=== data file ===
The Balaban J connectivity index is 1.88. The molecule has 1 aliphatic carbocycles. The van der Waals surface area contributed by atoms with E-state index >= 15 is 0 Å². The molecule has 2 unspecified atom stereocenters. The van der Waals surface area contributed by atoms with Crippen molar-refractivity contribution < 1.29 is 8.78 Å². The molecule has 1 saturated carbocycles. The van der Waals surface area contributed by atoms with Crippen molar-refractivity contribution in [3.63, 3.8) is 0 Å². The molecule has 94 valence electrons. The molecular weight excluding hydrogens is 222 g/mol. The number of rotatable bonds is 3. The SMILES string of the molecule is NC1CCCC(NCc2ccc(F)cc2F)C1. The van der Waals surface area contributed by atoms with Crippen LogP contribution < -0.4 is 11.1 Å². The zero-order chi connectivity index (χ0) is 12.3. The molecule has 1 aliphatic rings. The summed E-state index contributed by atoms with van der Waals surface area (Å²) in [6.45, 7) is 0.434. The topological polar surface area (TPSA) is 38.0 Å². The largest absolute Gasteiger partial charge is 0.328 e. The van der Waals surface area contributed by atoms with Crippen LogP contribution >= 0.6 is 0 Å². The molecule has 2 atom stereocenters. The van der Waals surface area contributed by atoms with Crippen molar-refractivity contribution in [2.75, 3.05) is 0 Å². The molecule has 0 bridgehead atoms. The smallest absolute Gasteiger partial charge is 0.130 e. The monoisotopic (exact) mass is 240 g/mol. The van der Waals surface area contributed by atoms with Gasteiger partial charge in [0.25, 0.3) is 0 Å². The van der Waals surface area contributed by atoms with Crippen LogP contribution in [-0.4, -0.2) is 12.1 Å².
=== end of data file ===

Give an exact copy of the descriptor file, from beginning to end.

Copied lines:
The Balaban J connectivity index is 1.88. The molecule has 1 aliphatic carbocycles. The van der Waals surface area contributed by atoms with E-state index >= 15 is 0 Å². The molecule has 2 unspecified atom stereocenters. The van der Waals surface area contributed by atoms with Crippen molar-refractivity contribution < 1.29 is 8.78 Å². The molecule has 1 saturated carbocycles. The van der Waals surface area contributed by atoms with Crippen molar-refractivity contribution in [3.63, 3.8) is 0 Å². The molecule has 94 valence electrons. The molecular weight excluding hydrogens is 222 g/mol. The number of rotatable bonds is 3. The SMILES string of the molecule is NC1CCCC(NCc2ccc(F)cc2F)C1. The van der Waals surface area contributed by atoms with Crippen LogP contribution < -0.4 is 11.1 Å². The zero-order chi connectivity index (χ0) is 12.3. The molecule has 1 aliphatic rings. The summed E-state index contributed by atoms with van der Waals surface area (Å²) in [6.45, 7) is 0.434. The topological polar surface area (TPSA) is 38.0 Å². The largest absolute Gasteiger partial charge is 0.328 e. The van der Waals surface area contributed by atoms with Crippen LogP contribution >= 0.6 is 0 Å². The molecule has 2 atom stereocenters. The van der Waals surface area contributed by atoms with Crippen molar-refractivity contribution in [2.75, 3.05) is 0 Å². The molecule has 0 bridgehead atoms. The smallest absolute Gasteiger partial charge is 0.130 e. The monoisotopic (exact) mass is 240 g/mol. The van der Waals surface area contributed by atoms with Gasteiger partial charge in [0.25, 0.3) is 0 Å². The van der Waals surface area contributed by atoms with Crippen LogP contribution in [-0.4, -0.2) is 12.1 Å².